DIY Wood Closet Shelves
Turn that unused, messy closet into a beautiful organized space. Optimize your closet’s storage potential by easily adding wood closet shelves that are completely customizable for your needs.
Most homeowners dream of beautifully organized closets that meet their storage needs. It’s easier than you think to add some wood closet shelves and create a closet that will help make your life more organized. When you’re done this closet will look so good you might just accidentally leave the door open for guests to take a peak. Ha!
When we moved to Tennessee from Virginia we downsized more than half in the main house. Moving to a smaller house was not a problem for me. Our home in Northern Virginia was large and although roomy and lovely we didn’t really need all the interior space so we traded indoor square footage for outdoor acreage and a barndominium.
In order to make this house function for us we need optimal storage areas. There are a few spaces that could be better suited for us and starting with this hall closet was ideal. It is a mess and there is no way to store anything productively.
Factors to Consider Before Building Wood Closet Shelves
Before you tear everything out of your closet and begin your DIY closet renovation consider what the closet will be used for.
- Who will be using the closet?
- Where is the closet located?
- What will be stored in the closet?
- Do you need to hang clothes?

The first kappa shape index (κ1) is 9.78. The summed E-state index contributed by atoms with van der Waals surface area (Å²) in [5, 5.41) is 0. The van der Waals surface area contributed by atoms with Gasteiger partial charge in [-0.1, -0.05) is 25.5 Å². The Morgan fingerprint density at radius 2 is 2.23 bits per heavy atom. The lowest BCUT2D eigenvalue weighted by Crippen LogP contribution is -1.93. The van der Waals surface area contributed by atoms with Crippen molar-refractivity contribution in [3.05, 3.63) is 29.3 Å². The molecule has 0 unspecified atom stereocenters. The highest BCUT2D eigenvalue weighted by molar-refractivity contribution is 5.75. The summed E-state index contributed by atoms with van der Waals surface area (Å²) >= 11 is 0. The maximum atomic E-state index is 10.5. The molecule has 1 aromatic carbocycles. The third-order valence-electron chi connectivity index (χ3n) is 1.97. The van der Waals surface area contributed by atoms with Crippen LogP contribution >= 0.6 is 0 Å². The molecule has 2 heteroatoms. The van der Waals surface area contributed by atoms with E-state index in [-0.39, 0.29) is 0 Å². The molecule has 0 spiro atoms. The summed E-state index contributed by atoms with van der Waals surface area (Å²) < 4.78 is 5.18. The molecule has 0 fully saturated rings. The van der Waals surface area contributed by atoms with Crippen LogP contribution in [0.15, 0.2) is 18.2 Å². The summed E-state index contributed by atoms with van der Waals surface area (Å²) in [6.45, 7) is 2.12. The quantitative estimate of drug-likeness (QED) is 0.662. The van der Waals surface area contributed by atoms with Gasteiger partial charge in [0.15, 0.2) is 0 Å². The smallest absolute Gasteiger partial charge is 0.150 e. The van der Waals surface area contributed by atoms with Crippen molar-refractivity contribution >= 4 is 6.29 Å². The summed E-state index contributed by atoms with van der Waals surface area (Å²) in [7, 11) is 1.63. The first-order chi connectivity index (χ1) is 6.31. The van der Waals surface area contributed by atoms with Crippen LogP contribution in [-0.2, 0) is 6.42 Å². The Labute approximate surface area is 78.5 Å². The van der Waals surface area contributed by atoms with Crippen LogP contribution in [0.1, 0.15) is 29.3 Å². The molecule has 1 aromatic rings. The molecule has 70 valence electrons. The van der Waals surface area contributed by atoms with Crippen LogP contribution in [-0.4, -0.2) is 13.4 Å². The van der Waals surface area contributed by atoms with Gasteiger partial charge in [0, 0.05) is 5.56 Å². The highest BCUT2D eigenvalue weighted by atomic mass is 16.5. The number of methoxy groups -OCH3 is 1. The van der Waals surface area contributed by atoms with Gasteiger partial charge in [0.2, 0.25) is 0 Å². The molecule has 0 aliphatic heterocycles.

- What is the height of the items to store?
- How many shelves do you need?
- Do you want cubbies or only shelves?
- Do you want painted or wood shelves?
In the front hallway we have a coat closet with one wire shelf and rack – non-functional for us!! Instead this closet needs to house our vacuum and steam mop, toilet paper, cleaning supplies, extra linens and whatever else. Since a vacuum and mop need to be in this space we needed shelves and a section without shelves.
Why Wood Closet Shelves?
Most linen closets have wire shelving and that might be ok for you. Wire shelves drive me bonkers because items get stuck or fall through. I like solid wooden shelves. Plus they look nice too! Some closets are just for coats with a shelf and a hanging rack (like ours) and that space could serve a better function. Adding wooden shelves gives you the option to customize the layout for your needs. More on that later.
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Create a Design Plan for the Wood Shelves
Now that you have determined the function for your wood shelf project you need to create a design so you know how to move forward with supplies. If you just want equally spaced shelves all the way across for each row then it makes it fairly easy. I needed a combination of shelves and a tall section to house the vacuum and mop and I created my design from there.
Establishing the design and plan took a while, probably a half a day. That seems like a lot but we were adding more of a shelving unit. If you take the time to plan the installation is easy.
Gather Supplies for DIY Wood Shelves
This is a fairly basic DIY project and only basic tools are required. Gather everything before you begin and your design plan.
- Miter Saw or Miter Saw
- Table Saw (or have Lowes cut down boards for you)
- Nail Gun or Nail Gun
- Metal Square or Metal Square
- Laser Measurer
- Stud Finder
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SUPPLIES YOU’LL NEED